Every doctor and nutritionist will tell you to cut fat from your diet. You’ll lose weight, lower your risk for heart disease, and even feel less sluggish.
Now, if only your tastebuds would agree! Fat carries flavor, and it can be quite difficult to give up butter, steak and ice cream. The trick is to juggle your fat intake, choosing healthier (but relatively tasty) substitutions for every day cooking, so you can occasionally indulge in a pizza or hamburger without sending your cholesterol levels off the charts! Here are some tips for healthy cooking and healthy eating!
1. Cook with ‘smart fats.’
For cooking, use canola oil or olive oil, which have lower saturated fats than vegetable oil. You can also switch to non-stick cooking spray—even just a little amount will coat the pan.
.2. Use low-fat cooking methods.
Instead of frying your food, try steaming, braising, poaching or grilling. You can also cut meat into smaller pieces and sauté in a small amount of sauce instead of frying. Microwaving food also cooks without oil. Another alternative is to bake or roast meat, or use a turbo broiler.
If you must fry your food, drain the meat of excess oils on paper towels before serving. Deep-frying is also considered healthier than traditional frying. Since the oil is very hot, it cooks faster and doesn’t penetrate the meat.
3. Choose low-fat cuts.
Cook with skinless chicken breasts or extra lean meat. Try to trim excess fat from meat, too. If you’re using ground meat, select lean meat and then have it ground fresh. Traditional ground meat tends to have high fat.
If you’re roasting a chicken, don’t remove the skin right away—it will make it dry. Instead, retain the skin during cooking, and then discard it before serving.
If you are using meat with a little amount of fat, here’s one tip: broil the meat in a little water, so it releases its own fat. You can then use that fat to sauté the meat, instead of adding more oil to the pan.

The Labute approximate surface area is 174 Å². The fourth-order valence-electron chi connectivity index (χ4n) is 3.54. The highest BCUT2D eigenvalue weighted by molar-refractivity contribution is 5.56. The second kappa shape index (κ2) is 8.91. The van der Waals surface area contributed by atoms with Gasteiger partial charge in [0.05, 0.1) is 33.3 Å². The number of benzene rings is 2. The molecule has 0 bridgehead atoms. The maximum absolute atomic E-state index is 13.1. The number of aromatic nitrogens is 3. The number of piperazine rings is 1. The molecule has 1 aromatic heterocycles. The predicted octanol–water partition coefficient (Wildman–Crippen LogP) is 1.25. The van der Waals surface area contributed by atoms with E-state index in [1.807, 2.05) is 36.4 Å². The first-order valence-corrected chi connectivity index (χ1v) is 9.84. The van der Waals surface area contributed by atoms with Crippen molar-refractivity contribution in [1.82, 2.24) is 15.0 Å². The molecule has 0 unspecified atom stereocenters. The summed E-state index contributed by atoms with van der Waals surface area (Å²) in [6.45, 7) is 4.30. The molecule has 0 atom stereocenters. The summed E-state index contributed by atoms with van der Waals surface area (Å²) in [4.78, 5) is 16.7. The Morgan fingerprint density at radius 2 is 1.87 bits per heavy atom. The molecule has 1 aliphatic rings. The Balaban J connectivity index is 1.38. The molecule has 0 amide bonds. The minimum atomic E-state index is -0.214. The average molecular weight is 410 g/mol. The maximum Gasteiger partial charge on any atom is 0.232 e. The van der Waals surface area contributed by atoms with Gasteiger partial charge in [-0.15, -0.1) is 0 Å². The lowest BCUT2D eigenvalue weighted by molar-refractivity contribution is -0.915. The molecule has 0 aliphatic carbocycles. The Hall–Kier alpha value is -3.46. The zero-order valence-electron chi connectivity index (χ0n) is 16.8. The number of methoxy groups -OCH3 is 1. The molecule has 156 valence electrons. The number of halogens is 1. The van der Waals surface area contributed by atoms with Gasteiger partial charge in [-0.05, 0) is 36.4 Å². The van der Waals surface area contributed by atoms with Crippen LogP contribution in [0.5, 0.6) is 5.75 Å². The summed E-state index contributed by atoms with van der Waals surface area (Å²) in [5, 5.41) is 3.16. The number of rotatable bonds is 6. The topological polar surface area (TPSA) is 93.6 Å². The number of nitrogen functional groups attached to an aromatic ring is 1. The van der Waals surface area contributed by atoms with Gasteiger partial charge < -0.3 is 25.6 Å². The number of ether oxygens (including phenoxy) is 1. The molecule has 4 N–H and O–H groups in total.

4. Lower your meat intake.
Replace some of the meat content in burgers or meatloaf with ‘extenders’ such as beans, tofu, potatoes or whole grains. Try making one-dish meals that incorporate vegetables, or make smaller servings of a main course and add a salad or soup for a more filling meal.
One trick is to make a meal plan that revolves around fish, chicken and vegetables. So you don’t feel deprived, assign two or three meals for your ‘meat treat.’ However, the rest of your diet should come from healthier dishes.
5. Look for alternative ingredients.
If you love sausages, get turkey or chicken sausages instead of pork or beef. If you adore steak, use your favorite sauce on tofu or chicken. It’s also healthier to eat Canadian bacon instead of regular bacon.
Little changes make a big difference, too. For example, if you love porkchops, get the crunchiness by baking chicken cutlets (use breadcrumbs or crushed cornflakes instead of batter). Or, choose a delicious vinaigrette instead of a high-fat Thousand Island dressing.
That way, you retain the flavors while cutting back on fat.
6. Watch the dairy products and eggs.
Milk and eggs can sneak fat and cholesterol into your diet. Replace whole eggs with two egg whites, or get egg substitutes. Instead of creamy pasta sauces, serve your noodles with tomato-based or olive oil-based sauces. For omelettes, mashed potatoes and gravy,, use fat-free milk. Or, at the very least, replace heavy cream—often found in casserole and soup recipes—with evaporated milk.
7. Switch to healthier desserts.
Love pies and tarts? Instead of regular pastry, try making these dishes with phyllo pastry. It’s great for making turnovers, tarts, and strudel. Satisfy your ice cream cravings with sherbet or frozen yoghurt, or fruit served on crushed ice. You can also switch to healthier, low-fat sweeteners like applesauce, or use low fat buttermilk or non-fat yoghurt instead of milk.
8. Avoid temptation.
Or, you can eat what you love, but in moderation. Buy smaller, single-serving packs of your favorite cookies, or pints (not gallons!) of your favorite ice cream. Cut smaller slices of cake.